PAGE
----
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UPDATE: ObsEva drug reduces menstrual bleeding in women with uterine fibroids

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UPDATE: ObsEva drug reduces menstrual bleeding in women with uterine fibroids

ObsEva SA's linzagolix reduced heavy menstrual bleeding in women with uterine fibroids compared to placebo, meeting the main goal of a late-stage study.

However, the phase 3 trial called Primrose 2 primarily recruited patients in Europe, resulting in a lower percentage of African American patients, who are disproportionately affected by uterine fibroids.

Linzagolix is the third therapy of its kind to be developed for uterine fibroids, after AbbVie Inc.'s Orilissa, or elagolix, and Myovant Sciences Ltd.'s relugolix, both of which have been shown to reduce women's bleeding. Linzagolix, elagolix and relugolix are all gonadotropin-releasing hormone, or GnRH, antagonists.

According to ObsEva executives, linzagolix is the first uterine fibroids drug candidate to be tested in two drug doses: 100 milligrams without additional hormone therapy called add-back therapy, or ABT, and 200 milligrams with ABT. The 100-milligram dose without ABT could potentially be a first-line treatment for many uterine fibroids patients who do not want to or cannot take ABT, analysts noted. Conditions such as obesity, hypertension and lipid disorders can affect a patient's ability to take ABT.

Executives also said during a Dec. 9 call that linzagolix's 200-milligram dose demonstrated best-in-class efficacy results, compared to those of elagolix and relugolix.

ObsEva's stock was trading down by approximately 13.6% to $3.95, as of 11:11 a.m. ET on Dec. 9.

Still, Leerink analyst Ami Fadia said the Primrose 2 results are "as close to the best-case scenario," and could make linzagolix the best GnRH antagonist drug so far.

SNL Image

Primrose 2 results

In the Primrose 2 trial, linzagolix was evaluated in 535 women for 24 weeks against placebo, with some patients receiving ABT. At week 24, about 94% of women receiving the 200-milligram dose plus ABT, and about 57% of women getting the 100-milligram dose but no ABT reported a significant reduction in menstrual blood loss, meeting the trial's primary goal. In the placebo arm, 29% of patients had a reduction in blood loss.

Linzagolix improved hemoglobin levels, reduced period-related pain, reduced the number of days of bleeding and allowed some women in the trial to skip their periods, meeting secondary goals in both treatment doses, ObsEva said in its Dec. 9 press release. The higher 200-milligram dose group of the trial also saw a reduction in the volume of fibroids.

Uterine fibroids is responsible for the majority of hysterectomy procedures — the removal of one's uterus — in the U.S., according to Yale School of Medicine professor of obstetrics, gynecology and reproductive sciences, Hugh Taylor. Uterine fibroids, characterized by heavy menstrual bleeding and resulting anemia, pain and decreased quality of life, is more common in African Americans.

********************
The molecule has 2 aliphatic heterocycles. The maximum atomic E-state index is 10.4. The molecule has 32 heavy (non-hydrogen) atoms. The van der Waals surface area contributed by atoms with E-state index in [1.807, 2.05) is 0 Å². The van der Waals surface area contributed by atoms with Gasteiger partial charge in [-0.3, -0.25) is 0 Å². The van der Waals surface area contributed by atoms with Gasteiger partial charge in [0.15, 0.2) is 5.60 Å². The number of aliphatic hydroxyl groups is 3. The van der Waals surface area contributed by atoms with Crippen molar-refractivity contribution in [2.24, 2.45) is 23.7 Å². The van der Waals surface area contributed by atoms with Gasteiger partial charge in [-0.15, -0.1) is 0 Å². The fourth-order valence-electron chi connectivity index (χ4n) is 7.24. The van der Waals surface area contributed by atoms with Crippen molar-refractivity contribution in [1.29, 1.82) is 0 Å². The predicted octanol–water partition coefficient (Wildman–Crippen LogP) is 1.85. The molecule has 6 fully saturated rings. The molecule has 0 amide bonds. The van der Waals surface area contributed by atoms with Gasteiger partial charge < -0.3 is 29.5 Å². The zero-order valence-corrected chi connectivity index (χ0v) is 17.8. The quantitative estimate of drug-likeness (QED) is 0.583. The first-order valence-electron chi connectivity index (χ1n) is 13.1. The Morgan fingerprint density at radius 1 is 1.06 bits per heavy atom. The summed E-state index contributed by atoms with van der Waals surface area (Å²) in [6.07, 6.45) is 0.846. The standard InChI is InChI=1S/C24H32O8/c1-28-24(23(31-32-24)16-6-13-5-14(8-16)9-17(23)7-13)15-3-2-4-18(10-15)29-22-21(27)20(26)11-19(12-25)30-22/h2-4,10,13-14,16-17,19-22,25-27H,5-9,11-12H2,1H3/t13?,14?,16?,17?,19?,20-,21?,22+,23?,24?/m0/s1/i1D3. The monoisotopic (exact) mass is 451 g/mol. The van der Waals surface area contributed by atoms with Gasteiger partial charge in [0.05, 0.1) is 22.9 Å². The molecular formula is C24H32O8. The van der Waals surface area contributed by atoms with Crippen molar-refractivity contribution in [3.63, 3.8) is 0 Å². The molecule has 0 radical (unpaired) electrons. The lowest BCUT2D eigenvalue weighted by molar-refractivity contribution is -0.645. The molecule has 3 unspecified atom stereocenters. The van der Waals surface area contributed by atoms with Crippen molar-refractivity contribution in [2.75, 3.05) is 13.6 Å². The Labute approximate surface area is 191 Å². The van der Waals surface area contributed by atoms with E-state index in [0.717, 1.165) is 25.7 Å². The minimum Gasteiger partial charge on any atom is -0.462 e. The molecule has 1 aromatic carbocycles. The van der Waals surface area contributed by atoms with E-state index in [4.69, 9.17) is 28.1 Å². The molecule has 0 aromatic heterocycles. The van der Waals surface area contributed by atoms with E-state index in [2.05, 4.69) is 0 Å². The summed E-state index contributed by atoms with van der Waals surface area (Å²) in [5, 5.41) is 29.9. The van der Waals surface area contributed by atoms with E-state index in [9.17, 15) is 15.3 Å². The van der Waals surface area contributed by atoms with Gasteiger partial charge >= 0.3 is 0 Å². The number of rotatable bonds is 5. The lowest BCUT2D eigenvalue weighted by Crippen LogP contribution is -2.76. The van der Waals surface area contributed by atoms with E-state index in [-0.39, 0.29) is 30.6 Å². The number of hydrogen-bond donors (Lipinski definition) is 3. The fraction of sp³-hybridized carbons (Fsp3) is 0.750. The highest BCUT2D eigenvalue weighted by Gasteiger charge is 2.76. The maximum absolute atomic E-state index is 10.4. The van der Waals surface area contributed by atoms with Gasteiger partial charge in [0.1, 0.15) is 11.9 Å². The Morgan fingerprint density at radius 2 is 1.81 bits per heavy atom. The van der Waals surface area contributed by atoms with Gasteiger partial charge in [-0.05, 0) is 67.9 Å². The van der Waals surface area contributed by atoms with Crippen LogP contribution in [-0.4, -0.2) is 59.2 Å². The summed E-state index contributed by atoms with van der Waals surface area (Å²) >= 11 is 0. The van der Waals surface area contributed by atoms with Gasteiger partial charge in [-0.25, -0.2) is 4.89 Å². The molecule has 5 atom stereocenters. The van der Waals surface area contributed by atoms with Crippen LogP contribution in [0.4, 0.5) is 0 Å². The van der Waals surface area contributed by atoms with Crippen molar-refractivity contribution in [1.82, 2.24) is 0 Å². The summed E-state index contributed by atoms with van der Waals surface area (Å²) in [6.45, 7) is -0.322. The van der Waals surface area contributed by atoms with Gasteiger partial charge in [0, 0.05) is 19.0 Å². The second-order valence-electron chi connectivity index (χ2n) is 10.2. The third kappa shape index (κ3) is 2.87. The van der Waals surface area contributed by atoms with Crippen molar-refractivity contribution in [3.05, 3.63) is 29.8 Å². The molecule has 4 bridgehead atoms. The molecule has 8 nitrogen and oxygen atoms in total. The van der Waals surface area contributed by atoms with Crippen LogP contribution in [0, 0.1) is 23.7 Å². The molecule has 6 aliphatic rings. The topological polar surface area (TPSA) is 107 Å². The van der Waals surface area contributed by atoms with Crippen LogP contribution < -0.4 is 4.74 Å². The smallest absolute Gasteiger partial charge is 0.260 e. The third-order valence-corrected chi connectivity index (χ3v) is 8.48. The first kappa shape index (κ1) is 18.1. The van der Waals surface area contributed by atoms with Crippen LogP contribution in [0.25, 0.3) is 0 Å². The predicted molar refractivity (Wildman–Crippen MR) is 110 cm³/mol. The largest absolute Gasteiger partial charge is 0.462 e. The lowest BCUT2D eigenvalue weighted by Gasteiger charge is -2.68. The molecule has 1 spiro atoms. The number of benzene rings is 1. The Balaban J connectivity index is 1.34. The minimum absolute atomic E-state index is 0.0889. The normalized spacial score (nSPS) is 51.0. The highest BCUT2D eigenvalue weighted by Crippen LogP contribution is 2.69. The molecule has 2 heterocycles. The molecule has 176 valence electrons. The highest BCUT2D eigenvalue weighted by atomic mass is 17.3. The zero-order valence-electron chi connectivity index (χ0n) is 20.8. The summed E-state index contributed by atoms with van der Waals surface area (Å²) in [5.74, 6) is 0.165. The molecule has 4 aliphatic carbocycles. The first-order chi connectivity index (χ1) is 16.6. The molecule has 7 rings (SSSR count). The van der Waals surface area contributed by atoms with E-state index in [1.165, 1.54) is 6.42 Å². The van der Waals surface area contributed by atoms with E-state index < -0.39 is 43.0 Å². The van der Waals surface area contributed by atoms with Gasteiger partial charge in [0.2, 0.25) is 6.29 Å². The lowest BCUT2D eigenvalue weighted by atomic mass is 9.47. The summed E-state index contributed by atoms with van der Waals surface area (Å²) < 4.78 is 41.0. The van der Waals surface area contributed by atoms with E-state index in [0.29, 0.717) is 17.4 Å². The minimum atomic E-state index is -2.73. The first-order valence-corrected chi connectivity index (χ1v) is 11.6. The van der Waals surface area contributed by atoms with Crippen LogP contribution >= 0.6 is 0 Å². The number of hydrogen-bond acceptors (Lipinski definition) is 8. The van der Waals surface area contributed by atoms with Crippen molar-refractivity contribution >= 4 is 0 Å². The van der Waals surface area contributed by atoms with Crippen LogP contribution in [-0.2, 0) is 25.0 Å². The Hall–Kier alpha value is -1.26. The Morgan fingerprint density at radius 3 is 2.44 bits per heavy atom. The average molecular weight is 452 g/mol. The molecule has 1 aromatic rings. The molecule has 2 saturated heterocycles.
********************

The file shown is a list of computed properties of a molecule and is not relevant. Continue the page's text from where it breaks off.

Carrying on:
However, ObsEva's Primrose 2 trial enrolled 95% Caucasian women and 5% black or African American women, as most of the trial sites were in Europe, said ObsEva Chief Medical Officer Elizabeth Garner.

During the call, Leerink's Fadia questioned the high proportion of white participants and whether this contributed to the trial's strong efficacy results, especially as Primrose 2 scored higher on its primary goal compared to trials conducted for AbbVie's and Myovant's therapies.

Garner noted that patients in ObsEva's trial had comparable disease severity to the competing trials. But the executive acknowledged that differences in body mass index, or BMI, may be more relevant in the differing regional and racial and ethnic populations across trials, particularly in the safety results of bone mineral density loss.

Among 367 women with bone mineral density data in Primrose 2, 2.5% of women saw bone loss greater than 8%. The U.S. Food and Drug Administration set 8% as a safety threshold for bone mineral density loss on Orilissa's drug label when the drug was approved for endometriosis, Garner said. According to Orilissa's label, the medicine causes bone mineral density loss that increases with duration of use.

According to Garner, trials for elagolix and relugolix enrolled a substantially greater proportion of African American women, who are less likely to show bone mineral density loss. Garner said the average BMI in Primrose 2 was about 27, while AbbVie's and Myovant's trials had an average BMI of about 32. A higher BMI can translate to higher resistance to bone mineral density loss, ObsEva CEO Ernest Loumaye said.

Primrose 2 is ongoing, with treatment extending to 52 weeks. ObsEva expects to have the full data analysis, including a breakdown of bone mineral density loss by treatment group, in mid-2020. Primrose 1, ObsEva's U.S.-specific phase 3 trial that will provide more data on black or African American women, is also expected to read out in the second quarter of 2020.

ObsEva plans to seek approval for linzagolix in the EU and U.S. by the first quarter of 2021, Loumaye said.

Linzagolix is also being evaluated for endometriosis.